Get involved in transportation planning for the future

The "Mail Tribune 100" for March 17, 1911 reported that Medford Police Chief Hittson instructed officers to enforce "rules of the road" and for automobile drivers to "keep the machines to the right side of the street." On March 19, 1911, the news was "a new ambulance, the first to be brought to Medford."

Today, the way we travel around our region is mainly by private machines. We have become dependent on low-occupancy vehicles. Most people depend on a car for getting to and from work, or to do their work; it is how most of us get to an appointment or go shopping; how we access our region's recreational opportunities. Many students, pre-K to post-HS, get to school riding a bus or in a car.

In fact, automobiles have become a significant part of the social and economic fabric worldwide. However, that has created a dependency on petroleum and is part of global air pollution. Transportation (or Travel) Demand Management is "the application of strategies and policies to reduce travel demand (specifically that of single-occupancy private vehicles), or to redistribute this demand in space or in time" (Wikipedia). The yearly Global City Forum (recently held in Abu Dhabi) had this on its agenda.

The Rogue Valley Metropolitan Planning Organization, which focuses on regional transportation planning, is studying TDM for our region. Uou can find details on the MPO website, Click on "Transportation Demand Management Plan."

We, the public, will be the beneficiaries of improvements as well as the ones who pay for them one way or another. Maybe a good source of effective ideas lies with those involved: you.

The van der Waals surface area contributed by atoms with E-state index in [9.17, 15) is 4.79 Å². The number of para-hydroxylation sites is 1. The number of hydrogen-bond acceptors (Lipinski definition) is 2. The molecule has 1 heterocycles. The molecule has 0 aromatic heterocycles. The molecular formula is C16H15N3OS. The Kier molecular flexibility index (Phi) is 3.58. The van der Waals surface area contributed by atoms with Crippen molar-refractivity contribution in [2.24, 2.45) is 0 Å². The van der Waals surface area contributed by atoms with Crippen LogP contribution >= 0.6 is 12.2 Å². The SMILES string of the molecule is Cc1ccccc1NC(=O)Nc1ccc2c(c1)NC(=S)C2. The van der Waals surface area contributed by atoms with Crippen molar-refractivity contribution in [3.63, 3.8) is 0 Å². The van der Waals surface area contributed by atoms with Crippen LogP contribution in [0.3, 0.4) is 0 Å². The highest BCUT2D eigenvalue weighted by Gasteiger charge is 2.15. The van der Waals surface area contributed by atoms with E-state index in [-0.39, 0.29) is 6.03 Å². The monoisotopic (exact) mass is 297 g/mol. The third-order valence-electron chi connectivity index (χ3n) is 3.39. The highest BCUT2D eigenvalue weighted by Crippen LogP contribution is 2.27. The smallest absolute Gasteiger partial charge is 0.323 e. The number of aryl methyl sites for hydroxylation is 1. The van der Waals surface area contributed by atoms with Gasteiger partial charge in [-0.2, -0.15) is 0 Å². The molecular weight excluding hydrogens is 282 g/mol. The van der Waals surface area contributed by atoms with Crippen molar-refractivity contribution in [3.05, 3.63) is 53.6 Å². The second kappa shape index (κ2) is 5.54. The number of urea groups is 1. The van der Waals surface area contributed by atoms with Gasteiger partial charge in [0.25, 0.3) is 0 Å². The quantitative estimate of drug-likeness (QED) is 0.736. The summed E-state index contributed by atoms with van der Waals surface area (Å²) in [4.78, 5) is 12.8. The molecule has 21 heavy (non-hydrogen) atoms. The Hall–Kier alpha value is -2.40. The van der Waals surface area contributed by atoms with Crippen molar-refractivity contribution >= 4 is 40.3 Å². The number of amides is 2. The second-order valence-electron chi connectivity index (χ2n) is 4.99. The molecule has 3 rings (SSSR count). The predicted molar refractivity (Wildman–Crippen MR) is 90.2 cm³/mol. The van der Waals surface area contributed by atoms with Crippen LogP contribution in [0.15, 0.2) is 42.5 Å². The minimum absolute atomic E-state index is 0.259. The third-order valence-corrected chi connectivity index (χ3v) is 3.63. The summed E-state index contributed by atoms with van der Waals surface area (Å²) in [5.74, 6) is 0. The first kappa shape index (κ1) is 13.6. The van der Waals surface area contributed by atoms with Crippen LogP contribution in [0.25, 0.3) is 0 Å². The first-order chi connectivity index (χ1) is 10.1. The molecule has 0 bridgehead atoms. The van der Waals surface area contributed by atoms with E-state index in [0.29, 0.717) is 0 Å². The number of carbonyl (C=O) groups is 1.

On the RVMPO website under Evaluations, there are discussions of Strategies, Impacts and Benefits. Take a look at these from your perspective. Would you give the same rankings? Do you have other ideas for improving our transportation issues?

As with all things, there is a cost involved. The direct ones may be called a fee, surcharge, assessment, etc., but clearly all are a tax. However, without using TDM we can not escape increasing direct and indirect costs. Does being cost-effective have your attention?

An example of a project that relates to TDM is the recent Oregon Transportation Commission grant to Jackson County to replace nearly eight miles of the Bear Creek Greenway. The nearly 40-year-old sections suffer cracking and root upheavals.

Oregon is funding nonhighway transportation projects that include bike and walking paths and other alternative forms of TDM such as park-and-ride lots. Do you have thoughts on alternative approaches to transportation management? How about useful apps for smart phones or mobile devices?

If you are affected by lost time, have experienced frustrations, and are concerned by the increasing direct and indirect costs, then consider expressing your ideas on how to better manage traffic and transportation in the Rogue Valley.

Participating is easy: Connect to the Web and send an email message to State your suggestion or give a remark in a simple format such as what the idea is, how it would improve things and how it would work.

This outreach is independent of official actions by the RVMPO. However, all messages will be brought to the attention of the Public Advisory Council of the RVMPO for their consideration.

The genie came out of the bottle thousands of years ago when man found the horse. We now need to have practical choices in place of vehicles with only one occupant. Can we collectively address some parts of this dilemma?

Ed Danehy is a retired geologist who has lived in Jackson County since 1991. For a number of years he has been a representative of the Jacksonville area on the Public Advisory Council of the Rogue Valley Metropolitan Planning Organization.

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